... you get diagonal icicles. I left to go to Friday Night Knitting and these were dangling from the gutters over the driveway. It was above freezing on Thursday, then the wind kicked up in the evening, and the temperature dropped dramatically on Friday and the melting then refreezing snow turned into folded and slanty icicles. Cool, huh? Isn't nature amazing?
What else is amazing is how fast LC changes. When I watched her on Wednesday she was fussy and still gazing blankly off into space but last night when she came to Knitting Night so Daddy & Mama could go have a beer, she watched me like a hawk and worked hard to smile and coo. She wasn't very fussy either, she didn't snooze much unless she was in my arms (awww) but she was happy with her pacifier in the monkey sling most of the time. She can came back, all the knitters said so.
Today the sun is shining but it's still pretty windy. My friend Lala's driving up to White Lake to visit her Mom and said she'd stop here for a bit of a visit on the way. I'm really looking forward to it even though it means we have to excavate the piles of table and chair crap so she has a place to sit and put her tea mug. I'm thawing out the remaining half of broccoli cornbread I made last month (it's been hissing at me to eat it every time I open the freezer) and I carried up a jar of Durwood's homemade tomato soup just in case she hasn't had lunch or wants a little something to keep her from starving to death on her long drive.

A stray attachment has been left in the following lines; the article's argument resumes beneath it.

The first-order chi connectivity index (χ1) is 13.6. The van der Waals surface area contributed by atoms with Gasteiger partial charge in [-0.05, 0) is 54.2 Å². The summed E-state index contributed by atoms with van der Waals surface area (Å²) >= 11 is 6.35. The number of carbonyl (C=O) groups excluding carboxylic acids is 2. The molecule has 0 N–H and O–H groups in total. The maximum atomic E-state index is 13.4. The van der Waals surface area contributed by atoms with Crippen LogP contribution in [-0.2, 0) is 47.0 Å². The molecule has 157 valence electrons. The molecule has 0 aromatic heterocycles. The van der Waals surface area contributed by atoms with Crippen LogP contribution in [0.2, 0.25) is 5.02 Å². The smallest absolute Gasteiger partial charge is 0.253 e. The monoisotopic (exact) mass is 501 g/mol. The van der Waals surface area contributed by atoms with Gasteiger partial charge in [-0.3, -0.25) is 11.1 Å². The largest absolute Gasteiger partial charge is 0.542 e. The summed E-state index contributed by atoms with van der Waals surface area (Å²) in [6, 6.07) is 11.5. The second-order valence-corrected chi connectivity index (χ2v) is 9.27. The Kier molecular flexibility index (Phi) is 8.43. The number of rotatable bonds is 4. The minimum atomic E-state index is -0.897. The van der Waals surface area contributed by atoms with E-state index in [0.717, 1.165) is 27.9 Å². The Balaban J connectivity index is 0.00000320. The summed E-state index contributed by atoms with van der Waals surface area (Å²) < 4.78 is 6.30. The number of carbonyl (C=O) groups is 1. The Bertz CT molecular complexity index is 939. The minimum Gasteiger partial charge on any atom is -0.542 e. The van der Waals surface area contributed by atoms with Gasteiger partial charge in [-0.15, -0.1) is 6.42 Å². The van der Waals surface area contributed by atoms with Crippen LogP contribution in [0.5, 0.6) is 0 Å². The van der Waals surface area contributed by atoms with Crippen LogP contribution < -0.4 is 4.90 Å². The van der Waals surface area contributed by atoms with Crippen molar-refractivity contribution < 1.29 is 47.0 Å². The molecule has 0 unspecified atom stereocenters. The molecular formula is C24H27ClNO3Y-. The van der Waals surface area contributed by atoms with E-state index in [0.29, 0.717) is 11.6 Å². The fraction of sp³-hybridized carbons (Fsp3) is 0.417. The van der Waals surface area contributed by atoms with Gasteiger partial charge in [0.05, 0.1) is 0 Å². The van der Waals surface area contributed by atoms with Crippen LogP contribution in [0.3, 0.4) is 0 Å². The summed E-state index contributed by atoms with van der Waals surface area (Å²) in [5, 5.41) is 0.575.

February 22--Franz Peter Bunsen, Kettle Drums. Felix stood at the back of the stage in his rusty old tuxedo, four mallets in his hands, counting measures by tapping his toe. He had learned to tap silently because Bern the first percussionist didn't like toe tapping. You might say Bern had an unreasonable prejudice against it. Franz admired the old kettle drums that belonged to the orchestra. They were silver, long tarnished nearly black but with such sweet tone, with royal crests emblazoned on the sides and sinuous feet like writhing serpents. The notes marched toward him, he raised his hands and--pum, pum, pah dah pum--the mallets blurred down to strike the taut calfskin drum heads. On a count of four he gentled away the sound with a soft touch of his hands and then he want back to tapping out the measures until his next flourish.
There isn't much action there but I like it. Atmospheric, you might say. I think I'll go shovel off the table and chair, then zoom to Festival to pick up some of the $1/lb. chicken thighs, a good price that ends today. Durwood wants some of the Bella mushrooms on sale today too. Time to flee.